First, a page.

February: Devil’s Food Cake

The February recipe for my 2012 Cooking Challenge is Nigella Lawson’s Devil’s Food Cake. It’s a cake. It’s made of chocolate. It doesn’t take  that much convincing for me to make it.

I will admit, I was a little daunted, though. For some reason, to me, there’s a lot less room for error in baking a cake versus, say, baking cookies. I just think that a lot more could go wrong: the cake could be too dry, or undercooked (on the other hand I would still eat undercooked cookies), it could be uneven or wobbly.

The frosting for this recipe seemed to be particularly tricky. Commenters on Nigella’s site and on the FoodNetwork page seemed to have a little trouble with getting it to the right consistency.  Once everything was mixed though, I didn’t care if  it turned out too runny to use, there was no way in hell this wasn’t at least going to TASTE good:


Made of bittersweet chocolate, a little sugar, water and butter, the frosting was dark, glossy and beautiful. It smelled so good that I decided that if turns out to be unusable as a frosting, I’ll find a way to eat it anyway. Maybe with ice cream or pancakes or my fingers.

I made the frosting first, as I wanted to give it time to thicken up. Nigella did it the other way around, cake first, but I figured that the frosting will take longer to thicken given our tropical weather.

The cake was a breeze to make, although frosting it was a little harder than expected. The icing, while thick enough, was still pretty… what’s the word… goopy. If I moved too much icing from the sides of the top of the cake, it would quickly trickle down to the sides, resulting in frosting puddles all around the cake plate. So it took me some time to get it looking not like a mess. And I think I did ok, no?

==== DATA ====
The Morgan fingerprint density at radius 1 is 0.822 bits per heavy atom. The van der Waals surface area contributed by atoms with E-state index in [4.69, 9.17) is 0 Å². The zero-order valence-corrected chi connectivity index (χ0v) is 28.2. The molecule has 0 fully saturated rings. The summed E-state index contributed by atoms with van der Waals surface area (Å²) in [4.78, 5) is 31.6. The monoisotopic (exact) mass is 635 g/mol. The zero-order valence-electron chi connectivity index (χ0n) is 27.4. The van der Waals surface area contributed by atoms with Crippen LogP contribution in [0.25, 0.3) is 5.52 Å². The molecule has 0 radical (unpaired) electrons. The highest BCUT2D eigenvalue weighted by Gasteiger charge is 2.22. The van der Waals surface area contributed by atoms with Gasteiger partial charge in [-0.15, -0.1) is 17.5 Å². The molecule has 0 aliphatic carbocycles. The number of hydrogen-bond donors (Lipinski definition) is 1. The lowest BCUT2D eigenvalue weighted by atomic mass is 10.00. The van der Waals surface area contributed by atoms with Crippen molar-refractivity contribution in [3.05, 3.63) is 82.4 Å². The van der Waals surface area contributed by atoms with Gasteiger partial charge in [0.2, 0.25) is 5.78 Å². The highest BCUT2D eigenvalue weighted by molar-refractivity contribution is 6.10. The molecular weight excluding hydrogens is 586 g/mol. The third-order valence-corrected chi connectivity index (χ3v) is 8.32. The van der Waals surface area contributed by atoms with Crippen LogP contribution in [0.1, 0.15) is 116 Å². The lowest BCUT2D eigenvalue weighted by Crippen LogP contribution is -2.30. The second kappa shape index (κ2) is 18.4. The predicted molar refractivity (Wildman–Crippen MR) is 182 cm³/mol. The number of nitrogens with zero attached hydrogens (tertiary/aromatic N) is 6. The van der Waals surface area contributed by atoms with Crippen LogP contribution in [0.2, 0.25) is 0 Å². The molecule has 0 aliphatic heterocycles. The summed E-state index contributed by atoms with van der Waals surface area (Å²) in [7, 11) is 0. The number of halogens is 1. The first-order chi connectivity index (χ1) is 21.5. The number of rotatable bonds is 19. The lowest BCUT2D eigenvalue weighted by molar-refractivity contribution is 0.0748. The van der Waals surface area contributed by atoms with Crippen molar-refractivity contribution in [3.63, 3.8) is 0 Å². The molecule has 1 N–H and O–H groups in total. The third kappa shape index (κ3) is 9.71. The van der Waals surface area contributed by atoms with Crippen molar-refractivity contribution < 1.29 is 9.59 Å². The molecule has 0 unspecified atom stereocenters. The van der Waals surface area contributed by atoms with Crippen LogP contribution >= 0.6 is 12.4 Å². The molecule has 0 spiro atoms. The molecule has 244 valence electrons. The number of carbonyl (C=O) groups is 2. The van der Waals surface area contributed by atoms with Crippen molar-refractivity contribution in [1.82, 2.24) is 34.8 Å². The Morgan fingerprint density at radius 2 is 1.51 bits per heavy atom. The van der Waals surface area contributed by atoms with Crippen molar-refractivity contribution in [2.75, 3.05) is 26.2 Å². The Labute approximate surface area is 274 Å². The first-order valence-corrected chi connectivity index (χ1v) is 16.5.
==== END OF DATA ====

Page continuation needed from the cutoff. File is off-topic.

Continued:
Who cares what it looks like though, what really matters is what it tastes like, right? And at the risk of sounding like I’m tooting my own horn… it is delicious!

The cake itself was surprisingly light and soft but still moist. And I think the lightness of the cake really goes well with the frosting, since the frosting is not the sticky, thick kind. It’s smooth and silky (haha, I feel like I’m talking about hair in a shampoo commercial) and light. Which is not something I can say about the way it tastes. This frosting is quite possibly the most chocolate-y frosting I’ve ever encountered in a cake. It tastes as dark as it looks. Bitter, only a tiny bit sweet, rich and heady, this is not just a chocolate lover’s cake, it’s a dark chocolate lover’s cake.


If dark chocolate is not your thing, though, then maybe you could switch from bittersweet to semisweet for the frosting, or use a combination of both. You could even use milk chocolate, although I think that would be too sweet already. I would suggest that you make the recipe in its original form first, though, before adjusting the chocolate to your taste. I daresay that you’d like it the way it is.

January: Spanish Chicken with Chorizo & Potatoes

Saturday was a big cooking day for me. In between baking the brookies and the pancake cookies, I also made Nigella Lawson’s Spanish Chicken with Chorizo and Potatoes from her cookbook Kitchen.

The moment I saw the recipe name and the photo of the dish in the cookbook, I knew I wanted to make this. I love chicken (if you haven’t already noticed), I love Chorizo, and who doesn’t like potatoes? And making it seemed so easy. You basically just dump everything on sheet pans and bake them in the oven. I think there were only 3 steps in the cookbook: preheat the oven, put everything in the pan, put everything in the oven and baste once in a while (okay, four).

And with those four easy steps, you’ll have all this deliciousness:

Spanish Chicken & Chorizo

The chicken was juicy and tender, which was a bit of a surprise since it the only “liquid” added to it prior to cooking was a small amount of olive oil to coat. The chicken gave out A LOT of oil, though, but you can easily fix that by using less fatty chicken portions (like the breast) instead of thigh quarters. The Chorizo was a pleasant surprise, too, since I went out on a limb and used a local brand I’ve never tried before. It was spicy and garlicky and gave the drippings even more flavor.